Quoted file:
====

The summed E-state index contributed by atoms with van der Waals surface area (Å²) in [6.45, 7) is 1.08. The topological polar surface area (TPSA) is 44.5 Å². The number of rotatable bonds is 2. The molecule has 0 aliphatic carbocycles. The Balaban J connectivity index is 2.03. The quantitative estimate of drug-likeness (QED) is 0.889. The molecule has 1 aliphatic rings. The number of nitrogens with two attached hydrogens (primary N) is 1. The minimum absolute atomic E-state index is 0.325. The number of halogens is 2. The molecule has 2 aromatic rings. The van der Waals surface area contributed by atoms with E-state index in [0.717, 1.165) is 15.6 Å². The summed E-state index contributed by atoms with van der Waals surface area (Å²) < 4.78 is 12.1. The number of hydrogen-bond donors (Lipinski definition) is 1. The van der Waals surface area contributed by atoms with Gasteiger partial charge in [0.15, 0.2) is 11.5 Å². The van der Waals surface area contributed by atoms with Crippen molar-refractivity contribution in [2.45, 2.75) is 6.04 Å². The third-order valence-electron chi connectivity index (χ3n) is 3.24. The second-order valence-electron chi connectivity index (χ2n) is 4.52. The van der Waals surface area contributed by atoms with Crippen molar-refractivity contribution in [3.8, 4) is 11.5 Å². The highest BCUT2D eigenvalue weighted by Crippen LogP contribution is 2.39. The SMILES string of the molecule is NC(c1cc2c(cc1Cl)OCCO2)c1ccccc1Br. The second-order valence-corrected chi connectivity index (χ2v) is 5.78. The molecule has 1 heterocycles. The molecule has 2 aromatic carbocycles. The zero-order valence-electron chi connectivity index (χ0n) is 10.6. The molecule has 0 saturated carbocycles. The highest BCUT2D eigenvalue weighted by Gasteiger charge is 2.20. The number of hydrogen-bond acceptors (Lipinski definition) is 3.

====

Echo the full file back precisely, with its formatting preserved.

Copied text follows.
The summed E-state index contributed by atoms with van der Waals surface area (Å²) in [6.45, 7) is 1.08. The topological polar surface area (TPSA) is 44.5 Å². The number of rotatable bonds is 2. The molecule has 0 aliphatic carbocycles. The Balaban J connectivity index is 2.03. The quantitative estimate of drug-likeness (QED) is 0.889. The molecule has 1 aliphatic rings. The number of nitrogens with two attached hydrogens (primary N) is 1. The minimum absolute atomic E-state index is 0.325. The number of halogens is 2. The molecule has 2 aromatic rings. The van der Waals surface area contributed by atoms with E-state index in [0.717, 1.165) is 15.6 Å². The summed E-state index contributed by atoms with van der Waals surface area (Å²) < 4.78 is 12.1. The number of hydrogen-bond donors (Lipinski definition) is 1. The van der Waals surface area contributed by atoms with Gasteiger partial charge in [0.15, 0.2) is 11.5 Å². The van der Waals surface area contributed by atoms with Crippen molar-refractivity contribution in [2.45, 2.75) is 6.04 Å². The third-order valence-electron chi connectivity index (χ3n) is 3.24. The second-order valence-electron chi connectivity index (χ2n) is 4.52. The van der Waals surface area contributed by atoms with Crippen molar-refractivity contribution in [3.8, 4) is 11.5 Å². The highest BCUT2D eigenvalue weighted by Crippen LogP contribution is 2.39. The SMILES string of the molecule is NC(c1cc2c(cc1Cl)OCCO2)c1ccccc1Br. The second-order valence-corrected chi connectivity index (χ2v) is 5.78. The molecule has 1 heterocycles. The molecule has 2 aromatic carbocycles. The zero-order valence-electron chi connectivity index (χ0n) is 10.6. The molecule has 0 saturated carbocycles. The highest BCUT2D eigenvalue weighted by Gasteiger charge is 2.20. The number of hydrogen-bond acceptors (Lipinski definition) is 3.